PORTLAND POLICE have made no secret of the fact they're at war with the nuisance crimes they say tarnish the city's quality of life.

Since last summer, cops and prosecutors have targeted illegal camping, littering, drinking, and public urination as pastimes that can now get you thrown in jail in the Rose City ["Can't Sleep Here," News, July 30].

Now you can add spitting to that list.

In late September, the Mercury has learned, police arrested a homeless woman on a pair of misdemeanor charges after she spat twice while cursing at an officer. That officer, Justin Damerville, claimed Alexandra Barrett—a self-described activist who's amassed a lengthy list of criminal cases—committed the misdemeanor of "offensive littering" by spitting on the ground in front of him, and broke a law against "interfering with a peace officer," or IPO, when she did it again despite his warning.

Barrett was hauled to jail because of the transgressive saliva. And in charging the 25-year-old in the case, the Multnomah County District Attorney's Office appears to have gone against its own policies.

The office contends that's not true. Nonetheless, it announced on Tuesday, October 7, that it will dismiss the two charges—a reduced count of "spitting in public places" and IPO—after the Mercury brought the case to the attention of District Attorney Rod Underhill earlier this month.

"Does it have prosecutorial merit?" asks Deputy DA Jim Hayden. "I think in retrospect we're looking at it and saying, 'I don't think it does.'"

The case raises questions over how thoroughly prosecutors are vetting that prosecutorial merit in these quality-of-life cases, and over the excuses officers are finding to crack down on Portland's transient population.

The Portland Police Bureau and DA's office began using the state's IPO statute last year as a way to leverage stiffer consequences for relatively minor crimes. By tying low-level offenses like littering and public drinking to a misdemeanor interference charge, officials can arrest scofflaws who ignore court dates, they say, and help ensure justice is served.

But the DA's office retired an early iteration of the policy this year, after questions from the Mercury revealed it was being misapplied to enforce the city's laws around sidewalk use ["Bending the Law," News, February 26]. In its place, the office produced new charging guidelines in April. They require cops to give offenders prior "warning(s) against future, repeated, unlawful behavior," and to document those warnings in a police report, before they make an arrest.

That didn't happen in Barrett's case. According to the report filed by Officer Damerville on September 22, he was patrolling near SW 3rd and Stark when he spied Barrett, whom he'd arrested two days earlier on suspicion of offensive littering (prosecutors declined to charge Barrett in that case, court records show).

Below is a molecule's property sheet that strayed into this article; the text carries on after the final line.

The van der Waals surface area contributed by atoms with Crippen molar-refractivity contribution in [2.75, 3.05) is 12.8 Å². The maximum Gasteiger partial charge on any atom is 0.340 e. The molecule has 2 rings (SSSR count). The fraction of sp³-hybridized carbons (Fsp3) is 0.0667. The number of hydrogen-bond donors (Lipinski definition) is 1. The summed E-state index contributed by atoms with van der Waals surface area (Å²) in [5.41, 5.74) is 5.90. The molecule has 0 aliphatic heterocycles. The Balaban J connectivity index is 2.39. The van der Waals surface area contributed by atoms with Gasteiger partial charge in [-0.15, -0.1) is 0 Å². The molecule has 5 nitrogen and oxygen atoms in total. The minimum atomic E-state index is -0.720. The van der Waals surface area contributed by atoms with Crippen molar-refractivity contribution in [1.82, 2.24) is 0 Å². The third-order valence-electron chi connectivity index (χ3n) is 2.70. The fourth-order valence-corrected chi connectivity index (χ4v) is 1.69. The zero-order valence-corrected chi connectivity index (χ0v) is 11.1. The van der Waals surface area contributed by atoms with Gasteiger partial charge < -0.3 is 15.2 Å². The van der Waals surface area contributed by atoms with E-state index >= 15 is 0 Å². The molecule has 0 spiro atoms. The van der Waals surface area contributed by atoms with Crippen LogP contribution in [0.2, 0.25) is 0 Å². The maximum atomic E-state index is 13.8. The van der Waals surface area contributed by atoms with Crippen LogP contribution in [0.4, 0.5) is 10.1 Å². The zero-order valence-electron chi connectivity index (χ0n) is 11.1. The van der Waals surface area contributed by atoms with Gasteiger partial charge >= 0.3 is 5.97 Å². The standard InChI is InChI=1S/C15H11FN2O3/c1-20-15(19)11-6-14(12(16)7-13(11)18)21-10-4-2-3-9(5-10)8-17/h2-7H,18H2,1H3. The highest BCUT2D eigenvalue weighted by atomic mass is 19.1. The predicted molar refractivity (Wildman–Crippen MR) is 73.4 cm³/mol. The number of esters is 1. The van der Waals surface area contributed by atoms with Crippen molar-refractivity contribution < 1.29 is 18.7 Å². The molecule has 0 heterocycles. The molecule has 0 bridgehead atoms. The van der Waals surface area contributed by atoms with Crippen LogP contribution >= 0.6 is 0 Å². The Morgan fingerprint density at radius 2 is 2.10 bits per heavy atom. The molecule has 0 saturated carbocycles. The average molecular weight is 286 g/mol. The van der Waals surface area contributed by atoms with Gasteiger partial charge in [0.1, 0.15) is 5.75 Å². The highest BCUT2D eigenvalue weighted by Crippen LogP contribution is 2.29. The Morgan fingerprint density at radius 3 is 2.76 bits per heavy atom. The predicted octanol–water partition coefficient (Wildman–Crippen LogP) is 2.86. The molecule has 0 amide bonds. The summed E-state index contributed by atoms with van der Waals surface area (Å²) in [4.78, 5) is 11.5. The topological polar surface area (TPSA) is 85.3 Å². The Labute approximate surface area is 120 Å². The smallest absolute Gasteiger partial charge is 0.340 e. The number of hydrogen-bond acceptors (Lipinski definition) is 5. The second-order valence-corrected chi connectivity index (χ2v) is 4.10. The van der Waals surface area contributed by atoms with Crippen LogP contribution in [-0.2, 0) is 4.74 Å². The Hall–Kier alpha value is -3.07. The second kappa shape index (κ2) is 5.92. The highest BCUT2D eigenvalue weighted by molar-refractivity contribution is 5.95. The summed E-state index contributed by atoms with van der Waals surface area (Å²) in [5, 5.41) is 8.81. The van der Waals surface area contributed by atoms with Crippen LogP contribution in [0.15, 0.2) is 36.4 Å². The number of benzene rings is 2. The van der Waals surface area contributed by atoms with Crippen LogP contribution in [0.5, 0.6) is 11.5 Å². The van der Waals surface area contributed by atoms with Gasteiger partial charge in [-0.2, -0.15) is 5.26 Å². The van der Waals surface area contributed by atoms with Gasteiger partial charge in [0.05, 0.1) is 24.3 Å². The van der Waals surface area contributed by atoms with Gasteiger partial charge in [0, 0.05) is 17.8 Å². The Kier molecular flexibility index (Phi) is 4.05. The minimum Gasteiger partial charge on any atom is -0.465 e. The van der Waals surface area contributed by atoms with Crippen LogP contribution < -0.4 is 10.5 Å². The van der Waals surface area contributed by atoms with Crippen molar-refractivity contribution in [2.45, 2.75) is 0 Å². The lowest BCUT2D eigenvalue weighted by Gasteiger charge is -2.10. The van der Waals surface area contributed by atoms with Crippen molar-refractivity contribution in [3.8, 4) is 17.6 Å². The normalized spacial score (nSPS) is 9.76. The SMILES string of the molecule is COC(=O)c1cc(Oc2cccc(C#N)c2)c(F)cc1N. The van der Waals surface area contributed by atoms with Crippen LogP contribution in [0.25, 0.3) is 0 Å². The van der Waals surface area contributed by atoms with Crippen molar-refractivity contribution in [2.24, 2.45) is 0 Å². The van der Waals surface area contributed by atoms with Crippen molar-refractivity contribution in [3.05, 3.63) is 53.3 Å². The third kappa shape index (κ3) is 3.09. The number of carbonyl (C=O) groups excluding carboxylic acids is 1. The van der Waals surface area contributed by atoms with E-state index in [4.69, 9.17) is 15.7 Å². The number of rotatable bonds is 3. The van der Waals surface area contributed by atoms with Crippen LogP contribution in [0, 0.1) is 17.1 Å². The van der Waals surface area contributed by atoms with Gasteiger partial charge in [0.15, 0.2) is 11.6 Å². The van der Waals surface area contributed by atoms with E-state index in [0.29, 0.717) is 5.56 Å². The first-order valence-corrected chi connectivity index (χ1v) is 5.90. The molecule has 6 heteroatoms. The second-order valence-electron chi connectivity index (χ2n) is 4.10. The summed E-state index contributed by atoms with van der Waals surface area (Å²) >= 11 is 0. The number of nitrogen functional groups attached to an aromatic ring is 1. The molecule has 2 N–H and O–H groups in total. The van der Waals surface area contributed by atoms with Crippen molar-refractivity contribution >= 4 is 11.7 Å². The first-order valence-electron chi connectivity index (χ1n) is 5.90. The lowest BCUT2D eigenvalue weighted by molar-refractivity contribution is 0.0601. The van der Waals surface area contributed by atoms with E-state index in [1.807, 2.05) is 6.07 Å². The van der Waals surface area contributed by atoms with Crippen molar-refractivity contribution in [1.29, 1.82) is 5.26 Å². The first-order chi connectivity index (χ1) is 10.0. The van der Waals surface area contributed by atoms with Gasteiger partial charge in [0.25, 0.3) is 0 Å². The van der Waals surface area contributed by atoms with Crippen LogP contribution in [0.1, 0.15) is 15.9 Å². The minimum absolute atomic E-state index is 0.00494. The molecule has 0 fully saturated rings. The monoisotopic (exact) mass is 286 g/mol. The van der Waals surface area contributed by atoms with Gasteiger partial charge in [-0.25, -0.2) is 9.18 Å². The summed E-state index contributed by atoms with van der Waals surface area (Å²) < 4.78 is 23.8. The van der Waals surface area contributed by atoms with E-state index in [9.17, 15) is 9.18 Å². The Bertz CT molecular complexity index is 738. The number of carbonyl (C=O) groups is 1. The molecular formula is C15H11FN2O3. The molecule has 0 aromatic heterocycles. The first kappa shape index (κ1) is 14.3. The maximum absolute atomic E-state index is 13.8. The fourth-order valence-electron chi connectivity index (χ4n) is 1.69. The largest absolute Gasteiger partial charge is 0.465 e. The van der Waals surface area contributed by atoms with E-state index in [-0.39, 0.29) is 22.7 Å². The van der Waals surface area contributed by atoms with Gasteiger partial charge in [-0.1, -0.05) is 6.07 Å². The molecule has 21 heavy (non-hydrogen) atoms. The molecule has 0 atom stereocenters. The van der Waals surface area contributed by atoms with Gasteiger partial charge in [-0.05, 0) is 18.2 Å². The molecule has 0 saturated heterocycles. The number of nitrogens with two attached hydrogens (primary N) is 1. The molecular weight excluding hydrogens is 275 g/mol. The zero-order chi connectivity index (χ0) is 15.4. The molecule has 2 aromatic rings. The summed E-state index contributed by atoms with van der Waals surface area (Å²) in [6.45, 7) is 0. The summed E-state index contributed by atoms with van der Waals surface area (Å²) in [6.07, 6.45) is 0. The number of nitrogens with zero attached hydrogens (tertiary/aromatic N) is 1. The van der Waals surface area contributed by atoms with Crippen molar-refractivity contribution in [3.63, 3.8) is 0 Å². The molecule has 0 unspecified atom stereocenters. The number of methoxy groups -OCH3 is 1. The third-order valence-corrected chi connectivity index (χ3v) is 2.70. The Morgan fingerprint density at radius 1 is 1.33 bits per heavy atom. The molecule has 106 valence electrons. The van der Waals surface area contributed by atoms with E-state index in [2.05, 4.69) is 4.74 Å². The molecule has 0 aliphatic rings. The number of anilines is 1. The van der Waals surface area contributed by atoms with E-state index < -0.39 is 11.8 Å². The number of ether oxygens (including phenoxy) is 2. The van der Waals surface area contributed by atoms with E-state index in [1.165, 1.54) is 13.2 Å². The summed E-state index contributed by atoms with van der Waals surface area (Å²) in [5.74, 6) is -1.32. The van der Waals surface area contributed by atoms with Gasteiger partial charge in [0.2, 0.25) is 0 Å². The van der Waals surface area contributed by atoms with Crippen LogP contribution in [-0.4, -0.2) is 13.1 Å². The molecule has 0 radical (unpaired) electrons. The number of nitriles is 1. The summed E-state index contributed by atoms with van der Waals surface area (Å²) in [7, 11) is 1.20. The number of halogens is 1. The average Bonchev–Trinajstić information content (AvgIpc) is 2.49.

Barrett began waving her middle fingers and hurling curses at him, Damerville said, claiming he arrested her unlawfully. Then she "cleared her throat" and spat.

"I know that the sidewalks are cleaned multiple times per week," Damerville wrote. "I told Barrett not to spit on the sidewalk and if she did she would be arrested. Barrett again responded 'fuck you,' and spit on the sidewalk in my direction."

The state's "offensive littering" law mentions nothing about spitting. Even in the portion that would most apply to Barrett, it only prohibits creating "an objectionable stench" or "depositing any rubbish, trash, garbage, debris, or other refuse" on public property.

That the crime didn't fit this case is evidenced by the fact prosecutors elected not to file it—Deputy DA Laurie Abraham reduced the charge to spitting in public, a violation of city ordinance. Despite all that, Hayden argues his office was within its own policies to charge Barrett with IPO, and that Officer Damerville had probable cause to arrest her for littering.

"Our decision to dismiss this isn't because we violated our policy," he says, calling Barrett's case the "most extenuating" circumstance he's seen for using the IPO policy. "I don't think spitting cases are something our office wants to pursue."

Barrett's attorney, public defender Sara Mulroy, said she hadn't been told of the dismissal, but that she'd be "thrilled if that is the case."

Meanwhile, Portland Police Bureau head spokesman Sergeant Pete Simpson said he hadn't seen the case and couldn't comment on whether Barrett's actions warranted an arrest for littering. But he noted that "the loaded loogie, if you will" could have ramped up the encounter.

"And if she's a chronic offender, then the tolerance level for behaviors is much lower," Simpson said. "She's not going to catch a break."